In the practicing environment this fast and furious rate of transition will not apply because piano study demands a parceled, step-wise approach to each piece that has its own unique learning curve. You can’t bundle it, stamp it and send it off perfectly packaged with an overnight deadline. Operating in the Beat the Clock mode is counter-productive.

SLOWING DOWN and savoring each note is true gratification, not delayed or postponed, unless the player believes that rushing achieves something better, and I can guarantee that in most instances, it doesn’t. In this “connection,” students will insist that they can play a piece well very fast but not slowly. Having heard the results of a briskly played piece that hadn’t had a step-wise, graduated preliminary approach in slow motion, I found that phrases were not shaped, depth into keys was lacking, and the music whizzed by without making an emotional impression. That’s not to mention, starts and stops caused by slap dash fingerings.

So what does slow motion, attentive practicing involve and accomplish?

1) It requires relaxation, and a calm, patient, non-judgmental frame of mind.

2) It presumes an acceptance of where the player is, without a value attached. Not knowing a piece as yet with a firm knowledge should usher in a period of wide-eyed exploration, ear opening, and full body awareness. Evelyn Glennie, percussionist, said it well. “Whole body listening” is the desired paradigm for music learning and expression.

3) An attentive listener molds phrases in slow motion with an underlying beat that is steady but sized down. He gets “in touch” with shapes and contours that would otherwise elude him. The finger tips, wrist, elbows and arms form a continuum of uninterrupted motion. The player tunes in to what it “feels” like to achieve a comfortable depth into the keys, sensing his connection to each and every note while dynamics are explored with weight transfer and a supple wrist. “Muscular memory,” a concept I will explore in another writing, has its best chance to take hold and permeate each and every practice session in a relaxed tempo environment.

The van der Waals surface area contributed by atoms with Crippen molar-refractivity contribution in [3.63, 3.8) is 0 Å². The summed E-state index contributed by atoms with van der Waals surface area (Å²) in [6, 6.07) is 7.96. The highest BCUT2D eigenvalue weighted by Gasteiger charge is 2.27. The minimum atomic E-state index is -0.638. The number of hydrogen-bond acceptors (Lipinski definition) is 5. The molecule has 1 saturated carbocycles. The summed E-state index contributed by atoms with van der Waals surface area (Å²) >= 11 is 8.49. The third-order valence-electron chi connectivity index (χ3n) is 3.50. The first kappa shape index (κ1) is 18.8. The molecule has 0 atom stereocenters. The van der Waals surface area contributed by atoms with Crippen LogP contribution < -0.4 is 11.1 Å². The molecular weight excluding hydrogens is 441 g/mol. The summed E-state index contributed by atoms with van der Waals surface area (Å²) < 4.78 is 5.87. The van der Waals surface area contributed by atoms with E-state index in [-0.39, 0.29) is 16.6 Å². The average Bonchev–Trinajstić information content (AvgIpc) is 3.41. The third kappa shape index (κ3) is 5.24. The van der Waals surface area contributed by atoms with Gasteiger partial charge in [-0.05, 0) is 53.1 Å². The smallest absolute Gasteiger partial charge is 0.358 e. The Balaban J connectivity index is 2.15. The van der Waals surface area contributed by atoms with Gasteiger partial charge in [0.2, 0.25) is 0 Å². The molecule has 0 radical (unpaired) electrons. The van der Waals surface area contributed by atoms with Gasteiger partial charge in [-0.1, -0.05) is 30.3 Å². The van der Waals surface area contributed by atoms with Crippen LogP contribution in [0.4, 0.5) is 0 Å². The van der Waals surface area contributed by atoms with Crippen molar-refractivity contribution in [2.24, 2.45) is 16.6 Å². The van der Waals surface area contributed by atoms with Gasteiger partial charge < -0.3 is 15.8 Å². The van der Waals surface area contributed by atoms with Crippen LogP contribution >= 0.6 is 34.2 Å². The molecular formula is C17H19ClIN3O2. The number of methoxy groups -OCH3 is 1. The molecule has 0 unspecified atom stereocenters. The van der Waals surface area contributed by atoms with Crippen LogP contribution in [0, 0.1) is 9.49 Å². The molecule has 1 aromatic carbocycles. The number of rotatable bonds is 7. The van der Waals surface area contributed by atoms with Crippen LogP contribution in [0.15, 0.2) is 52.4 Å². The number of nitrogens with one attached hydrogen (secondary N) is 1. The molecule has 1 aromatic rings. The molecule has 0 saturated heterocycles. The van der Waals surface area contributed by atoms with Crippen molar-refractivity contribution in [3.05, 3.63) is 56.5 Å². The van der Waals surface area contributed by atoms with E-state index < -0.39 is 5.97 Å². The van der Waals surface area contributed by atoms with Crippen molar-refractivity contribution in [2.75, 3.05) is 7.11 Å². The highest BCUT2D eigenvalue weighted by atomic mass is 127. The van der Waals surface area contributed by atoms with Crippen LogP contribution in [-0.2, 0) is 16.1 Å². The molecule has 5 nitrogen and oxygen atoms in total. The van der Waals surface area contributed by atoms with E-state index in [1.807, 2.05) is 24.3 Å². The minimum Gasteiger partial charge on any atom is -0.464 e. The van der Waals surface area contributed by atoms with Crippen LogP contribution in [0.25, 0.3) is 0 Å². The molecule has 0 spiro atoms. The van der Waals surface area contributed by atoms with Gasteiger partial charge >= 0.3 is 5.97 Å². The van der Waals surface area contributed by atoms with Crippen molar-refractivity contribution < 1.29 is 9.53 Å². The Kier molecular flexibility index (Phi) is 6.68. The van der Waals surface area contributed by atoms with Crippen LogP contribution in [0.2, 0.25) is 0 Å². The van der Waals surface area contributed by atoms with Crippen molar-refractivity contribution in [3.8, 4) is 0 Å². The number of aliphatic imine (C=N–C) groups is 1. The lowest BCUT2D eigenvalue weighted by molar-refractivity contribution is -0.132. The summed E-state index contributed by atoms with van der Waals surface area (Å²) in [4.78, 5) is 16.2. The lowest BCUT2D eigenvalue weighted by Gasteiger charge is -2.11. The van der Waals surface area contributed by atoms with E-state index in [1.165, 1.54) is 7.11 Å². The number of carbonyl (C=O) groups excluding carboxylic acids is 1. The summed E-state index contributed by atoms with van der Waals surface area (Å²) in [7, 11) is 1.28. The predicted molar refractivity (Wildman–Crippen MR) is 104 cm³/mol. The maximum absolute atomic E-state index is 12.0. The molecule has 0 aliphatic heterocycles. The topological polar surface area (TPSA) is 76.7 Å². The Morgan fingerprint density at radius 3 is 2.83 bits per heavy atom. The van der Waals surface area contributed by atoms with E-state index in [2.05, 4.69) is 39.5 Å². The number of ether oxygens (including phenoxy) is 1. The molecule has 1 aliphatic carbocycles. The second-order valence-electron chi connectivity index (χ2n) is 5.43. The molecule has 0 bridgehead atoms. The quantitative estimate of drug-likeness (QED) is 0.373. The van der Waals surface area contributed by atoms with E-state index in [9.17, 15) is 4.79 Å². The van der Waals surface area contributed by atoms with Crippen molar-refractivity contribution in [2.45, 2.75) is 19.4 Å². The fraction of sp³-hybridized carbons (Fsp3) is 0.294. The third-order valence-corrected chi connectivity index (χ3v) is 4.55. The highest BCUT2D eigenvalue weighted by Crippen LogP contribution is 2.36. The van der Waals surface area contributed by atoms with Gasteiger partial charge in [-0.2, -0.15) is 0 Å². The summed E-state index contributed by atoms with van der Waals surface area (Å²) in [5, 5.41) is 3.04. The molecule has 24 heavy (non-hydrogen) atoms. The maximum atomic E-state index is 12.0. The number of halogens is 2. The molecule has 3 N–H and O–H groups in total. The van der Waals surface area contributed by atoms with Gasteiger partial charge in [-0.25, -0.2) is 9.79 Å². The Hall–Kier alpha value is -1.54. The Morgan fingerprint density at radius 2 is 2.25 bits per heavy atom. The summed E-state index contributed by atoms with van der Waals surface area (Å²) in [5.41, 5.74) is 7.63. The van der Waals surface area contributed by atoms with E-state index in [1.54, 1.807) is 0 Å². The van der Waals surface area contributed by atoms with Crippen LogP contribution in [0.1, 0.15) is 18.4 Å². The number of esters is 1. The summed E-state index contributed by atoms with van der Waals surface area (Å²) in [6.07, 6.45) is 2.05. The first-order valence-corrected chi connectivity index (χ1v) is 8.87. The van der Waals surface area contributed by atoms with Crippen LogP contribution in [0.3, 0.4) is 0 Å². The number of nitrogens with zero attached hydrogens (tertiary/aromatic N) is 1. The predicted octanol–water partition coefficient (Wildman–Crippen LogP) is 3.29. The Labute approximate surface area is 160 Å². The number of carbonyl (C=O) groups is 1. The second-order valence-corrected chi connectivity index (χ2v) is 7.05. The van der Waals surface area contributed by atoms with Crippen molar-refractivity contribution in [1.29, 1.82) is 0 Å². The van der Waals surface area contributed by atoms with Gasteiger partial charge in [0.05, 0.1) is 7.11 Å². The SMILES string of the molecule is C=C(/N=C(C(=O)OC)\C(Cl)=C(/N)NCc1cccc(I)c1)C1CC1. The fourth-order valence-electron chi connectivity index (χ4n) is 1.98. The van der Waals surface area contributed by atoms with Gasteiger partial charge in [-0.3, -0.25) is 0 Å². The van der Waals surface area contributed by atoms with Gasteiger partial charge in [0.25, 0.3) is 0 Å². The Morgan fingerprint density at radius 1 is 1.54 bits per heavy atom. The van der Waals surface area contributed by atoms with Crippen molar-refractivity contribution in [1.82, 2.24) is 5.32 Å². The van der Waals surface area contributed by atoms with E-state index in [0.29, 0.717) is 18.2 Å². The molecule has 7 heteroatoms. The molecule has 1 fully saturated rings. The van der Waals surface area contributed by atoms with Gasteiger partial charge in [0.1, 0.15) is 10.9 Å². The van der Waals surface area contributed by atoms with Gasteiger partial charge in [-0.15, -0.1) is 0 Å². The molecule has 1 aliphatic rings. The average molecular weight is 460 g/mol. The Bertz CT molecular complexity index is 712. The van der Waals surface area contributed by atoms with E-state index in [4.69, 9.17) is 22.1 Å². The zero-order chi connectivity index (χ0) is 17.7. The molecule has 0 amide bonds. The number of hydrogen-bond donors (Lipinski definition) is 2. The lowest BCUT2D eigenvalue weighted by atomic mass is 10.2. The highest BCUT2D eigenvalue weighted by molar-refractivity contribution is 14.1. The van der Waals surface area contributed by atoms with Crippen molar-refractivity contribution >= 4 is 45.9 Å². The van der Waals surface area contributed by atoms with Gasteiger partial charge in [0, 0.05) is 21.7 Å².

4) Slow motion practicing gives ample space and time to assign fingerings that realize what is notated in the music. Experimentation with different fingerings gives a clearer idea of what best realizes a smooth, legato line, a crisp staccato section or a combination of both.

5) In a relaxed time frame, a student can study individual voices, shape and balance them, and be aware of their melodic and harmonic dimensions.

6) Playing well behind tempo means that time is suspended, and there are no deadlines to meet. This should reinforce a presence of mind that allows for information to flow into consciousness, be processed and then synthesized with the affective way of knowing. (emotional expression)

7) Achieving “oneness” with the piano, is part of the slowing-down process. Breathing long breaths as phrases unfold, and experimenting with breath control at cadences help nudge a student into the “zone,” at the peak of musical gratification.